Unlike 99.9% of viewers, I was completely convinced that writer/director Roland Emmerich's previous global disaster film, Independence Day, was actually a satirical look at the fantasies of global American culture. After seeing his latest ecological thriller, The Day After Tomorrow, I feel somewhat vindicated. In The Day After Tomorrow, we see the catastrophic beginnings of a new Ice Age caused when global warming upsets the North Atlantic current, wreaking climactic havoc. In the montage of spectacular CGI disasters, we see the number of US monuments destroyed. The Capitol Records building in LA is wiped off the map by some spontaneous tornadoes, and while another tears away the Hollywood sign, we hear one reporter screaming, 'There are people down there still filming! You've got to get away,' or something to that effect; surely this is a tongue in cheek comment on the fact that viewers are paying to sit and what the world destroyed for their visual pleasure!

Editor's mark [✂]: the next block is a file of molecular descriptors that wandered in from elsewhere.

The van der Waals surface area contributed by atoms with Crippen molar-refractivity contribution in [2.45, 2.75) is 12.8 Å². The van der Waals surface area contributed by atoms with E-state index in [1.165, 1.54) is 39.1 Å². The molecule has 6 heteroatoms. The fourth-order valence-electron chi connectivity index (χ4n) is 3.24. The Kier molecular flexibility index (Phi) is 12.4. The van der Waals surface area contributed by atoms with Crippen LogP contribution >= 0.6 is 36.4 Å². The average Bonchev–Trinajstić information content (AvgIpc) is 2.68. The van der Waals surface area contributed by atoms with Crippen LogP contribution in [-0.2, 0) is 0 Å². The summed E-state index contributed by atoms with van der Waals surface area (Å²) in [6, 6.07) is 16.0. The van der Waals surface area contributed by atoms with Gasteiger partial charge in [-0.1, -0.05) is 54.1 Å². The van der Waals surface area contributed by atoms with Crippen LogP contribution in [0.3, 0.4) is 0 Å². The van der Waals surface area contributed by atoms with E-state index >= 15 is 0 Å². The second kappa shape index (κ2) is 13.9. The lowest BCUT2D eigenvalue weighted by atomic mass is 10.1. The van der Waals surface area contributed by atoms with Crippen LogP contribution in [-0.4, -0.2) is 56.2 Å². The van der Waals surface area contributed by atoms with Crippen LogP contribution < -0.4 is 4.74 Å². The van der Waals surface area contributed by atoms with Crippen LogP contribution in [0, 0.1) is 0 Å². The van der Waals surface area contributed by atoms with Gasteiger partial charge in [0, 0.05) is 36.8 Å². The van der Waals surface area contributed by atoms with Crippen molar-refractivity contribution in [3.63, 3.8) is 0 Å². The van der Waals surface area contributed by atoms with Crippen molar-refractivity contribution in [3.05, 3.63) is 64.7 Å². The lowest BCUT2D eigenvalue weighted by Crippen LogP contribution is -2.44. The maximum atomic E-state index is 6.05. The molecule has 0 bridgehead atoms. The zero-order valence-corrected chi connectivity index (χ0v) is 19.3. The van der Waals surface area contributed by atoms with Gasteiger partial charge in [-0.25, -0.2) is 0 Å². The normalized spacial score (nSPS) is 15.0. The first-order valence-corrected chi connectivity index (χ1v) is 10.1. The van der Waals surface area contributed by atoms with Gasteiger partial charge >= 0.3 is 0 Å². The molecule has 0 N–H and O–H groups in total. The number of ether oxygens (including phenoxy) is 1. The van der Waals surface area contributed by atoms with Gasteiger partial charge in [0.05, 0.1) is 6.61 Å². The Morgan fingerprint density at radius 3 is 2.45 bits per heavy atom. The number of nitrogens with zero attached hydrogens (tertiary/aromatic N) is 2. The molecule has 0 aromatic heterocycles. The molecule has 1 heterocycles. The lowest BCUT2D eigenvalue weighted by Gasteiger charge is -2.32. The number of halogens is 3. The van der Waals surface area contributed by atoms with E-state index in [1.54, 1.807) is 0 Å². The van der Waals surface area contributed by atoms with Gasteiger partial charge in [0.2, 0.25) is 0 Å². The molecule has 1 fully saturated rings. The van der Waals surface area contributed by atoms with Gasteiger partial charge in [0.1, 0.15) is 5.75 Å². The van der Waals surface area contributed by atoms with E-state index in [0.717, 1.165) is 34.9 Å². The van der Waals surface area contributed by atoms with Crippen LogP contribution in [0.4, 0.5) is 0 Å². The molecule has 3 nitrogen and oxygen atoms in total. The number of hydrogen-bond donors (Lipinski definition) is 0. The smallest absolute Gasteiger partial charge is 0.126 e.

This film also marks (I think) the first time a major motion picture has 'destroyed' New York city since September 11th. Indeed, most of the Northern US states are rendered uninhabitable by the onset of 'radical climactic change' (read: A New IceAge, sans amusing squirrel), and while the US government is forewarned by tragically misunderstood climatologist Jack Hall (Dennis Quaid), they don't act until it's too late. The Vice President is cast as a particular nasty, money-oriented, environmentally short-sighted character, which juxtaposes playfully with ex-Vice President Gore who has been using the film as a rallying vehicle to push for better environmental laws in the US. (The science of The Day After Tomorrow has actually been widely discussed in the mainstream press, such as this article from The Australian).
The politics aside for a minute, I have to admit I enjoyed The Day After Tomorrow far more than I had anticipated. Jake Gyllenhaal's character, Sam, holds the film together with some fine acting, while most of the ensemble cast hold their own. The script is well threaded together, and the CGI is marvellously handled, leaving some eye-popping moments on screen. I'm starting to wonder if it's the mark of truly great disaster films to have some sort of mutilated but still-standing version of the Statue of Liberty to gawk at; this one encases her in 15 metres of snow and ice.